Since the news of Gord Downie’s death came out Wednesday morning, Anthony George has listened to one thing, and one thing only, while driving around Western New York.
“My truck has not heard anything other than the Hip for five days,” said George, 22, of Angola. “Gord Downie is a legend in Buffalo. It’s basically ‘Little Canada’ here.”
And on Sunday morning outside New Era Field, George was belting out the words to the Tragically Hip’s “New Orleans Is Sinking” with his friends as they prepared for the Buffalo Bills to take on the Tampa Bay Buccaneers.
The Canadian flag flew at the tailgate next door, one of several being flown across the tailgating grounds. As is usually the case, a healthy minority of cars were adorned with Ontario license plates – a testament to the Bills’ cross-border appeal.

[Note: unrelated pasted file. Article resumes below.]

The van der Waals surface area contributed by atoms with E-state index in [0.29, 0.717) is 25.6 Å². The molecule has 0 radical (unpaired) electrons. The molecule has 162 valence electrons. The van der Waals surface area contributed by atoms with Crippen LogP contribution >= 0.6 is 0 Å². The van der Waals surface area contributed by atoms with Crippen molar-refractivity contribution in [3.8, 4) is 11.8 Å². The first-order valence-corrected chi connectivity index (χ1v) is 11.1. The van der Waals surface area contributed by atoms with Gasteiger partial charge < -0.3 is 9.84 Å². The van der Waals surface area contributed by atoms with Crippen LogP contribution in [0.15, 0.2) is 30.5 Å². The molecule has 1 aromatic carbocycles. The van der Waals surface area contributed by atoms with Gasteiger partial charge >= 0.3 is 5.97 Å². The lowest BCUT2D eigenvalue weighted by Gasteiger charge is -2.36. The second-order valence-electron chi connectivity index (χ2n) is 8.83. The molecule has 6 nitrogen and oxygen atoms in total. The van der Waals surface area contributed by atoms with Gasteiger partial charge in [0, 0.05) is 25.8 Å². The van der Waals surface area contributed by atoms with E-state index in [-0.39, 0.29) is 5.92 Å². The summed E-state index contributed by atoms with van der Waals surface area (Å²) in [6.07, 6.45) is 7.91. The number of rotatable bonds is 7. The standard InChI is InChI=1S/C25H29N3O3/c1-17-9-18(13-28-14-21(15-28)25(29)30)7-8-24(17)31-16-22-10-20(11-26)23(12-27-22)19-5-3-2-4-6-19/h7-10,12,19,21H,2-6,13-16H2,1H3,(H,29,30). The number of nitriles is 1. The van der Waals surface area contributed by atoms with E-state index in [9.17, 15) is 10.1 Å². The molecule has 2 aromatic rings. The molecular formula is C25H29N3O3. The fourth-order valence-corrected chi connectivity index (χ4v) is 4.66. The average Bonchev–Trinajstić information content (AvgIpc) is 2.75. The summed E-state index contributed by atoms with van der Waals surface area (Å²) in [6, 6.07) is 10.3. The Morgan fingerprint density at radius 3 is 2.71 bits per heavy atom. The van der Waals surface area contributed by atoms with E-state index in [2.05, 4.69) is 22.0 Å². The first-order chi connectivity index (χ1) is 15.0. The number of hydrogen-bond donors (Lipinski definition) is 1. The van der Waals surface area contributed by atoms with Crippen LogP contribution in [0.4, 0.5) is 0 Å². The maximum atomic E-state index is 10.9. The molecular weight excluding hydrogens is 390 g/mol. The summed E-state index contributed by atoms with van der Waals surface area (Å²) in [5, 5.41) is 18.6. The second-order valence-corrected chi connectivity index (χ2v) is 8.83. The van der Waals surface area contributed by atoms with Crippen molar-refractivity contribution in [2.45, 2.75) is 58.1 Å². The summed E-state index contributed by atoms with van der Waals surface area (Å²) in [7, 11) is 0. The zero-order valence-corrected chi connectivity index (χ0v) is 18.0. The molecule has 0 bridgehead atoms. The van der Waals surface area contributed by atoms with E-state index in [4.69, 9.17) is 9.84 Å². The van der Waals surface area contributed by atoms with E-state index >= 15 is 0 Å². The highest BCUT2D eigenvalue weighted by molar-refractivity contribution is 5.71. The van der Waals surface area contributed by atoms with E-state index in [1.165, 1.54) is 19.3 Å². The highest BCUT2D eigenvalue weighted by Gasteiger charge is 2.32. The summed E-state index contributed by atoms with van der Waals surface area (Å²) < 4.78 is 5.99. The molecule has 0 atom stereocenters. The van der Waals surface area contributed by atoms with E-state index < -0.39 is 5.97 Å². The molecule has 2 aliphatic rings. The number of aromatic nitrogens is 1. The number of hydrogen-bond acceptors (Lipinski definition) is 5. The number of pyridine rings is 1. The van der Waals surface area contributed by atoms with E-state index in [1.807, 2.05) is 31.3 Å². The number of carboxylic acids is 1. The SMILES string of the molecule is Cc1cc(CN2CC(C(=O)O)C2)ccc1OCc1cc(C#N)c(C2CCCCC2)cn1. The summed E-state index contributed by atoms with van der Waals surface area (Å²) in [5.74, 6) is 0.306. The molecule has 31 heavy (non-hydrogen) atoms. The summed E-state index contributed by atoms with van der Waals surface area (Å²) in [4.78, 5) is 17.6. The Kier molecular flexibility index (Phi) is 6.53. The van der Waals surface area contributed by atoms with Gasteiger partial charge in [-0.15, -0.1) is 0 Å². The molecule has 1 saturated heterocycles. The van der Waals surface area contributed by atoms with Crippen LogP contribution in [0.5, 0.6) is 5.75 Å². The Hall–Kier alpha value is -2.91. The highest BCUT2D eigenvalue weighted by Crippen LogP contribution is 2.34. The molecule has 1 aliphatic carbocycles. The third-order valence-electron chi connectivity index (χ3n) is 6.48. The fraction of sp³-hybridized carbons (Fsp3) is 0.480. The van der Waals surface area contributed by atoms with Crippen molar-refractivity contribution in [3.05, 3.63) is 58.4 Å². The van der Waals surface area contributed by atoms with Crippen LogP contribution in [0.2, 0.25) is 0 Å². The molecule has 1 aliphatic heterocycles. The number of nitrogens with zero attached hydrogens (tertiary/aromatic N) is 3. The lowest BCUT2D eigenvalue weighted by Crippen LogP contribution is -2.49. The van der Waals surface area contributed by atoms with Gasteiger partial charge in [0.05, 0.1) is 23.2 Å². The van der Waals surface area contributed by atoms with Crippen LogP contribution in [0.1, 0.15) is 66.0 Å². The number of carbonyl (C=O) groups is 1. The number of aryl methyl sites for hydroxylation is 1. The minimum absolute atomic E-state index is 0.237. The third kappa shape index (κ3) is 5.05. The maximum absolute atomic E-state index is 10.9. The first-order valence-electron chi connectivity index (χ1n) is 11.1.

The Tragically Hip were beneficiaries of the same phenomenon. Though the Kingston, Ont.-born band was unapologetically Canadian and was far more popular north of the border than in the United States, it has a uniquely dedicated American following in Buffalo.
“Every tailgate, I listen to the Hip,” George said, adding that other Bills fans often come up to him to share their mutual appreciation for the band, which Downie fronted from the Hip’s formation in 1984 until his death from brain cancer.
Buffalo sports fans heard Downie’s voice before watching Buffalo’s other major professional team this week, as well. The Sabres aired a tribute to Downie before the team’s home matchup with Vancouver on Friday – a montage of Sabres highlights set to the Hip’s song “Courage (for Hugh MacLennan).”
Our open tonight.
Thank you, Gord. pic.twitter.com/AkVruJf7bc
— Buffalo Sabres (@BuffaloSabres) October 20, 2017